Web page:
A bill co-authored by state Sen. Ben Hueso aimed at curbing the use of controversial long-term capital appreciation bonds recently cleared the Senate Education Committee, bringing it one step closer to becoming law.
I spent much of last year writing about capital appreciation bonds, loans that saddle future generations with the responsibility for paying off money spent on school improvements today. Our story on the remarkable billion-dollar bond at the Poway Unified School District sparked national scrutiny of these instruments, eventually leading to the introduction of this legislation in January.
Along the way, State Treasurer Bill Lockyer has been outspoken in his opposition to capital appreciation bonds. He told us the officials in Poway who approved the district’s bond deal should be fired and said the Poway school board should be voted out of office.
Here’s a snippet from a post I wrote after talking with Lockyer last October:
Lockyer said there needs to be greater transparency around school bonds and greater constraints on the deals that can be done. He applauded the work of San Diego Treasurer and Tax Collector Dan McAllister and Assemblyman Ben Hueso, who are pushing legislation to significantly tighten the rules on school bonds.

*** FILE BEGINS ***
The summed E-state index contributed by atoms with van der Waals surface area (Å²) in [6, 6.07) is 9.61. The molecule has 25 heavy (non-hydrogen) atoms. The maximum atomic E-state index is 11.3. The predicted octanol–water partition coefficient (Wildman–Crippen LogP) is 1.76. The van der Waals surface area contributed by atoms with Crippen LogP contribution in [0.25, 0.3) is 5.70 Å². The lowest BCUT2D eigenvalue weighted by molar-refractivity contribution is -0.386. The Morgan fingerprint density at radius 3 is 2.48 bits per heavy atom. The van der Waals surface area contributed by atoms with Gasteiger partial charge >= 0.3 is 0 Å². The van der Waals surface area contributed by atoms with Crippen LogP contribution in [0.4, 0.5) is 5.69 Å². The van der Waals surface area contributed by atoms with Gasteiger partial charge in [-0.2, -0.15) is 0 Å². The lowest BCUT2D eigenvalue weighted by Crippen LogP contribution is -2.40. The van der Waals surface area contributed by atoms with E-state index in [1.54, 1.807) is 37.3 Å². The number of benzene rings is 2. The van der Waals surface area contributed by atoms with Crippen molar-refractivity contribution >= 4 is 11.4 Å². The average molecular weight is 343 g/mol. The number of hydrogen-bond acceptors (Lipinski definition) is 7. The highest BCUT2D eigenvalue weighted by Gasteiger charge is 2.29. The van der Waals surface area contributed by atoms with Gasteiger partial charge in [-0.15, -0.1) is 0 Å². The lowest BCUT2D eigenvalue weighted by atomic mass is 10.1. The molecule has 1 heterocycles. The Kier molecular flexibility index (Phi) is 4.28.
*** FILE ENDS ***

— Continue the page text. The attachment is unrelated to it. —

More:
“I think there’s a need for some reforms,” Lockyer said.
“One of the underwriters of one of these deals approached me at the Bond Buyer conference and said, ‘We’ve done some of these deals and I’ve taken a closer look at them, now that it’s become a matter of public debate, and I have the same revulsion that you do. I have the same belief that these are just really indefensible.'”
The bill, AB 182, passed overwhelmingly in the state Assembly and will now go to a second Senate Committee, the Governance and Finance Committee, where it is scheduled to be discussed on July 3.
From there, if it survives, the bill will proceed to the Senate floor for a vote.